- Frank, P W; Bakkum, B W; Darby, S A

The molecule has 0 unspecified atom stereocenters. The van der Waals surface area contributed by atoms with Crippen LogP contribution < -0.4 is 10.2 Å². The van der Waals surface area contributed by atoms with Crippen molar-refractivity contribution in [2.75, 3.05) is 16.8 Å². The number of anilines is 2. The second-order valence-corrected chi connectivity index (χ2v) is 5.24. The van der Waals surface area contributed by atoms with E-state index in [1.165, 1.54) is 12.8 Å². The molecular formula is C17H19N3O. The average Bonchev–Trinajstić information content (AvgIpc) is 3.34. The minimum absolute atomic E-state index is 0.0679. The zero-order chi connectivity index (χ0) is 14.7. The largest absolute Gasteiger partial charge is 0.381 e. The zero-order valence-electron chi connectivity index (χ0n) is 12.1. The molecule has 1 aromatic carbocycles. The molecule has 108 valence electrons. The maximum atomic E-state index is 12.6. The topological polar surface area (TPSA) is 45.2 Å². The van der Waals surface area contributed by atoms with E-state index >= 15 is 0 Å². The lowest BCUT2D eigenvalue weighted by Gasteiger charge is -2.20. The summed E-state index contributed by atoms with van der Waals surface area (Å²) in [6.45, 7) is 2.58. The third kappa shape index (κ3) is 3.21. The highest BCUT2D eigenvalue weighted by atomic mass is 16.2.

- Since the communicating branch of the lateral plantar nerve has been implicated as a factor in the etiology of Morton's neuroma, a painful perineurofibrosis of a common plantar digital nerve, this project was designed to investigate the anatomy of this communicating branch. Both feet of 40 embalmed human cadavers were dissected to show the frequency of occurrence and anatomical variation of the communicating branch. The communicating branch was present in 66.2% of the feet we studied with no large gender-based differences. Branches occurred bilaterally in 52.5% of cadavers, while 27.5% had branches unilaterally. The occurrence of this branch does not correlate well with the likelihood of development of Morton's neuroma. Differences in diameter of the communicating branch ranged from less than 0.5 mm to as large as the common plantar digital nerves themselves, about 2 mm. The presence or absence of the communicating branch made no qualitative difference in the diameters of the common plantar digital nerves. There were 60.4% of the communicating branches in this study that had a typically-described orientation, arising more proximally in the foot from the fourth common plantar digital nerve, while 39.6% of the branches had a reversed orientation, arising more proximally from the third common plantar digital nerve. These reversed branches had a more oblique orientation when compared to the classic branches. Other anatomical variations were noted, including accessory branches that attached to deeper structures in the foot. These data form a basis for further research into the etiology of Morton's neuroma and improved surgical techniques for correcting this condition.
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